Last week, University of California at Berkeley had to spend some $600,000 on security to protect my exercise of free speech and my audience’s First Amendment right to peaceful assembly. Why? Because there’s an entire contingent of students and agitators who don’t believe that those they disagree with should be allowed to speak.

How big is the pool from which Antifa draws? According to a new poll from Brookings Institute, pretty damn large. That poll shows that 19% of college students agree with the notion that using violence to silence a speaker who says “offensive and hurtful things” is appropriate; that includes 22% of Republicans. Furthermore, about four in ten Americans said that the First Amendment should not protect “hate speech” — leaving that term of art utterly undefined — and 51% backed the proposition that students should shout down offensive speakers.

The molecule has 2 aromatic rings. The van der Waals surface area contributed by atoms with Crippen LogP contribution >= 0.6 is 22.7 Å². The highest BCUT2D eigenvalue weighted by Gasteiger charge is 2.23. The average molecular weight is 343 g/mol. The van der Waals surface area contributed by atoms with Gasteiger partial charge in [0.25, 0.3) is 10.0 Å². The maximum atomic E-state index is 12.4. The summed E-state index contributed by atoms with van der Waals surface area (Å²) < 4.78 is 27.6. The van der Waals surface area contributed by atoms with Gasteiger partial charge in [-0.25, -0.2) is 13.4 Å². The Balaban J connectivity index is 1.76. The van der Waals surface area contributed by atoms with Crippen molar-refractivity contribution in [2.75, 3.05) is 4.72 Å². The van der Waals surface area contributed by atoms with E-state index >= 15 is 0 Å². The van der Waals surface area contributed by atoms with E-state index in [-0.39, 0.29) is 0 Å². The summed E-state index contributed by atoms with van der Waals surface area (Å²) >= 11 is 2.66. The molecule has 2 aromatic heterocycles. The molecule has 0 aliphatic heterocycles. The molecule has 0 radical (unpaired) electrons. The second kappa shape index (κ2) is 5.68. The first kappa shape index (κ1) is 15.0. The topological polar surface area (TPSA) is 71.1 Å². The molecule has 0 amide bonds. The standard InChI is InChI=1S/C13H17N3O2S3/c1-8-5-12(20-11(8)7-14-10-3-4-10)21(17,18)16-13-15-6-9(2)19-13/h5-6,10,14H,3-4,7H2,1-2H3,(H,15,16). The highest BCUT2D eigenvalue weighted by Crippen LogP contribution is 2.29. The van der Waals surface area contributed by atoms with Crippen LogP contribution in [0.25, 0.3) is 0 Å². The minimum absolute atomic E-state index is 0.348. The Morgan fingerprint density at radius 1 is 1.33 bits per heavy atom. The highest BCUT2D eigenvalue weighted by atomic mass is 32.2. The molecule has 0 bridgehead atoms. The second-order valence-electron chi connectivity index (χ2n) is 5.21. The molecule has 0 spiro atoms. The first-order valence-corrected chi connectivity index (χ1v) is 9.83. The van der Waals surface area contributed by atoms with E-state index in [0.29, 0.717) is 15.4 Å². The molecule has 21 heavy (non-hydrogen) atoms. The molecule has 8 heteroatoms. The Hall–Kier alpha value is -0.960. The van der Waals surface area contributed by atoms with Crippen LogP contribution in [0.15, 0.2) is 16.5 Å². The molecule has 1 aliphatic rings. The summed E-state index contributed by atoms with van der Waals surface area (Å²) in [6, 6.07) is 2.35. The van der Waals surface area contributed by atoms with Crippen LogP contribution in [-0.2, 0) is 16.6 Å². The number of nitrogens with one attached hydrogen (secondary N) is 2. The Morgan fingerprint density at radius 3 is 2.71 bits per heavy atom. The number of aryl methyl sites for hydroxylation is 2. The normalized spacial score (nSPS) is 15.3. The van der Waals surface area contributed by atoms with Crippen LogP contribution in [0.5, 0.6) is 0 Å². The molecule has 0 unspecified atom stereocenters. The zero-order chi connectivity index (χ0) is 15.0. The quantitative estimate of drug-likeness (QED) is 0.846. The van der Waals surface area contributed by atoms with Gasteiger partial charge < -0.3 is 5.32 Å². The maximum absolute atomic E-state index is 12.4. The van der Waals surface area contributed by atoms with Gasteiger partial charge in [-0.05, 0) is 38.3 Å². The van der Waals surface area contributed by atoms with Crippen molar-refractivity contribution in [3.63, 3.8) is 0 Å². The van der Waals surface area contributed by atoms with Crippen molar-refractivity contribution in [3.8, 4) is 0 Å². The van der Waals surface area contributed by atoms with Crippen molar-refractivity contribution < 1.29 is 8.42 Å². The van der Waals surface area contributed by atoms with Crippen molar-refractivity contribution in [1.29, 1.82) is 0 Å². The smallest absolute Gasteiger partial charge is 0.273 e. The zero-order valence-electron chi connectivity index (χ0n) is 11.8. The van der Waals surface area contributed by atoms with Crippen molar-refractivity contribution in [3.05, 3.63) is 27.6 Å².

This is terrifying.

Young Americans clearly don’t understand the meaning or purpose of the First Amendment. They believe that their feelings justify interference with the political expression of others. And that opinion is being coddled by administrators who see fit to “protect” students from so-called “microaggressions” with “trigger warnings.” The safe space mentality utterly perverts American freedom.

The result will be more violence, not less.

Unless, that is, we realize that Antifa isn’t the only problem: a philosophy of silencing dissent in the name of subjective feelings is the gas in the tank for Antifa.